Online from: 1994
Subject Area: Enterprise and Innovation
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|Title:||An empirical investigation of the financial growth lifecycle|
|Author(s):||Ciarán Mac an Bhaird, (Fiontar, Dublin City University, Dublin, Ireland), Brian Lucey, (School of Business, Trinity College Dublin, Dublin, Ireland)|
|Citation:||Ciarán Mac an Bhaird, Brian Lucey, (2011) "An empirical investigation of the financial growth lifecycle", Journal of Small Business and Enterprise Development, Vol. 18 Iss: 4, pp.715 - 731|
|Keywords:||Agency theory, Capital structure, Financial growth lifecycle, Financing, Modelling, Pecking order theory, Small to medium-sized enterprises|
|Article type:||Research paper|
|DOI:||10.1108/14626001111179767 (Permanent URL)|
|Publisher:||Emerald Group Publishing Limited|
Purpose – This paper aims to empirically examine the financing of small and medium sized enterprises (SMEs) through a financial growth lifecycle model.
Design/methodology/approach – Data in publicly available databases are generally unsuitable to examine the financial lifecycle model, thus a questionnaire survey was employed to collect data. Because of the well-documented reticence of SME owners to reveal detailed financial information, data were requested in percentage form. This innovative methodology was successful, as 92 per cent of respondents disclosed detailed financing data. A response rate of 42.6 per cent across six industry sectors provided data to employ parametric techniques. Reporting and analysing the large primary data set across six age categories, a number of statistical tests were conducted to test the financial growth lifecycle model.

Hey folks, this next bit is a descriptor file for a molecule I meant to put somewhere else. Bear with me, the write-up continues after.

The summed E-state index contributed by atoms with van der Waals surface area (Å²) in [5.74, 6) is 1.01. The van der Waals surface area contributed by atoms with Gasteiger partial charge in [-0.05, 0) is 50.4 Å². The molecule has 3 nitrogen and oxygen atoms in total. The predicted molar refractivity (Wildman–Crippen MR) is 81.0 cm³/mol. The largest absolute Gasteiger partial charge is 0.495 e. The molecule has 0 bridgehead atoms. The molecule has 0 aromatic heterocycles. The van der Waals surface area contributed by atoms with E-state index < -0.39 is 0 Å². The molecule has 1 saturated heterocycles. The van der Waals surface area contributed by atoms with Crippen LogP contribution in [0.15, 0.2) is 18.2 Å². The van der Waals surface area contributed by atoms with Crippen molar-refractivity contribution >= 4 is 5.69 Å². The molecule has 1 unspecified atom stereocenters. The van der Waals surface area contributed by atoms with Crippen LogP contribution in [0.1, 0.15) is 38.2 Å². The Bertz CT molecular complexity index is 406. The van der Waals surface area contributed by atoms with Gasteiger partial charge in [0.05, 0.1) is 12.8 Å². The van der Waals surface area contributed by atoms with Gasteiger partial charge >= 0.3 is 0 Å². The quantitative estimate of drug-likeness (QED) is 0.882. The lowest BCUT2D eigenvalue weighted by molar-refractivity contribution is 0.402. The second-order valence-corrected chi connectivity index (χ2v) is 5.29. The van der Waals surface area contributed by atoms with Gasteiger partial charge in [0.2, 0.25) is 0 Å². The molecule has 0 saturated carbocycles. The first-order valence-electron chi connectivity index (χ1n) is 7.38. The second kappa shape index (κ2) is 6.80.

Findings – Analysis of respondents' capital structures across age groups indicates distinct changes in sources of finance employed by firms over time. Financing choices are consistent with Myers's pecking-order hypothesis, and the importance of profitability in financing SMEs is emphasised. Contrary to conventional wisdom, respondents in the youngest age category report a relatively high use of debt financing. This is explained by the provision of firm owners' personal assets to secure firm debt.
Originality/value – The key contribution of this paper is to provide an empirical examination of the financial growth lifecycle model by combining a number of statistical tests. This approach is significantly different to that traditionally adopted in empirical investigations of SME financing, which is to examine the applicability of theories developed in corporate finance on panel data. Additionally, the paper presents data on personal sources of finance employed by firm owners, which is typically not available, even in comprehensive secondary databases.
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